Rome is Burning and we are writing story books about a leantoo shed close to not having any heat nor light , a filthy facility that the NJ Transit should rebuild in brick and
offer some protection from the elements ; that can be cleaned ,then locked at night like a real town.We need to check the water in this town..it’s getting a bit to wobbly intellect
wise. They keep shifting the happy together talk to avoid dealing with the real issues that are hard to address manage and take intelligent approach to.Happy Holidays Ridgewood a town worth fighting for …2019 needs a more realistic plan on cost containment and cancelation of massive Hudson st garage plans in order to cut our longer term losses .
file photo by Boyd Loving
when did you last look at Ridgewood’s ranking in the county, much less the state or nationally? If you graphed it, the downward curve would signal a severe recession if it was a financial curve. The question could be reversed–Why would a good school want to merge with us? I’m sure we would be overwhelmed by the number of applicants to merge, but none would be in the upper rankings for sure. Too many people are carrying in their minds what their realtors told them when they moved in. We might see some changes if these same people would open their eyes and see what is really going on!
Paramus approves budget with $105 average tax cut
JUNE 2, 2014 LAST UPDATED: MONDAY, JUNE 2, 2014, 1:21 AM
BY MARY DIDUCH
PARAMUS — The Borough Council unanimously approved a municipal budget that calls for an average tax decrease of $105 this year.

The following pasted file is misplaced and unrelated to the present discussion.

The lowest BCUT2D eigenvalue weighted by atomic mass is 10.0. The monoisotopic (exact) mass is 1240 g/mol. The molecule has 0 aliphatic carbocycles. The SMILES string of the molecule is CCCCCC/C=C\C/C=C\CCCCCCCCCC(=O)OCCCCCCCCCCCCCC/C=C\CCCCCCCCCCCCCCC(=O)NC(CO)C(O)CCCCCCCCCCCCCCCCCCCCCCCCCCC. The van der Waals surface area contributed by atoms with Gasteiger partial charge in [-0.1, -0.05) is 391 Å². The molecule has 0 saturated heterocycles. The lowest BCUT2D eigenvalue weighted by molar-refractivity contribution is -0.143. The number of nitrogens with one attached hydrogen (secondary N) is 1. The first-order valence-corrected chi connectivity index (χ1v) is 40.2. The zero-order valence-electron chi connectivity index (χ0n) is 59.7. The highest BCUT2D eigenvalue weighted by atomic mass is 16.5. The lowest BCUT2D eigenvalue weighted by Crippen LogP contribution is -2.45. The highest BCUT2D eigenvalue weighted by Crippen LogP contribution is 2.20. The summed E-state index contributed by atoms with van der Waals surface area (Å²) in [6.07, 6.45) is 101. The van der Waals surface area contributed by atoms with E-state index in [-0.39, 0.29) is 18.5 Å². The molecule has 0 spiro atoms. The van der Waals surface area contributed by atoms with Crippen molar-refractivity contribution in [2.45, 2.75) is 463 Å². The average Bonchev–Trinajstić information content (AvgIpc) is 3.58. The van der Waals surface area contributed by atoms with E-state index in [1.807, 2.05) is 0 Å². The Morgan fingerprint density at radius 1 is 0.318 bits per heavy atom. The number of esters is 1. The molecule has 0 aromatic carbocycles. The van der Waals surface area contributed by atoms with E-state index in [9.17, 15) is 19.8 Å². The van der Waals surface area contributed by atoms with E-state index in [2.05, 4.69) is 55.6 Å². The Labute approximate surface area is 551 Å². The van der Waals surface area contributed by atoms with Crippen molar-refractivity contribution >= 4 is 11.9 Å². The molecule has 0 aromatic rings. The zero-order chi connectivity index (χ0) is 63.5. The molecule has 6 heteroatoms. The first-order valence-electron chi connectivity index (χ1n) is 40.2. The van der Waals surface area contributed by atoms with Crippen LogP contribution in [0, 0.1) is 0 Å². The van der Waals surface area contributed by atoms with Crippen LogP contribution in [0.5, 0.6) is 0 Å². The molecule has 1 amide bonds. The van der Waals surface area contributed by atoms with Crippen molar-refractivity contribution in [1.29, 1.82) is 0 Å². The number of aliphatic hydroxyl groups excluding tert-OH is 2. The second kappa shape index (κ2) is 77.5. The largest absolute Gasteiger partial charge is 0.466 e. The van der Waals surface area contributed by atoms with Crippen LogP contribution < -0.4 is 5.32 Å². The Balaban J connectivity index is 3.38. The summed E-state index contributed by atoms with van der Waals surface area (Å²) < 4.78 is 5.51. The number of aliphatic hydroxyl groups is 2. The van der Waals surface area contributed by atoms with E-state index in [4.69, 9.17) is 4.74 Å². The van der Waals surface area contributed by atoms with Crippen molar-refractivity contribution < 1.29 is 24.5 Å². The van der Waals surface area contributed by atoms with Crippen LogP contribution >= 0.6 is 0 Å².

The $57.1 million spending plan also shows the borough will have a $9 million surplus this year, achieved largely through “fiscal discipline” and the borough reducing its debt by more than $10 million over the past four years, said Mayor Richard LaBarbiera. He said recently that the borough has increased its number of shared services agreements to 20 over the past few years, bringing in additional revenue.
“In my opinion, that is a herculean accomplishment in today’s economic times,” LaBarbiera said at Tuesday’s meeting.
The borough also has been working to manage the massive amount of commercial tax appeals that have been filed over the years, mainly from the borough’s many malls and businesses along Route 17, said Frank DiMaria, the borough’s auditor.
At the council meeting, DiMaria credited the borough’s team of professionals — the finance department and committee, tax assessor and attorneys — with working to put a plan in place to manage the commercial appeals. The professionals also have been working to keep assessments as close to 100 percent of properties’ true market value as possible to reduce the appeals’ impacts, he said.
“They’ve done a tremendous job over the years of stabilizing the impact of appeals along Route 17 when we took a tremendous hit,” DiMaria said.
And as for the $2 million that will be returned to taxpayers this year in the form of tax relief, more than half of that has already been recaptured by the borough, DiMaria noted.
This year’s budget calls for more spending on capital improvements and long-needed equipment — such as the purchase of an additional fire engine — and raising employee salaries by 1.5 percent on average across the various bargaining units in the borough, LaBarbiera said. There was a hiring and raise freeze about four years ago, but last year the borough began increasing salaries again, he said.
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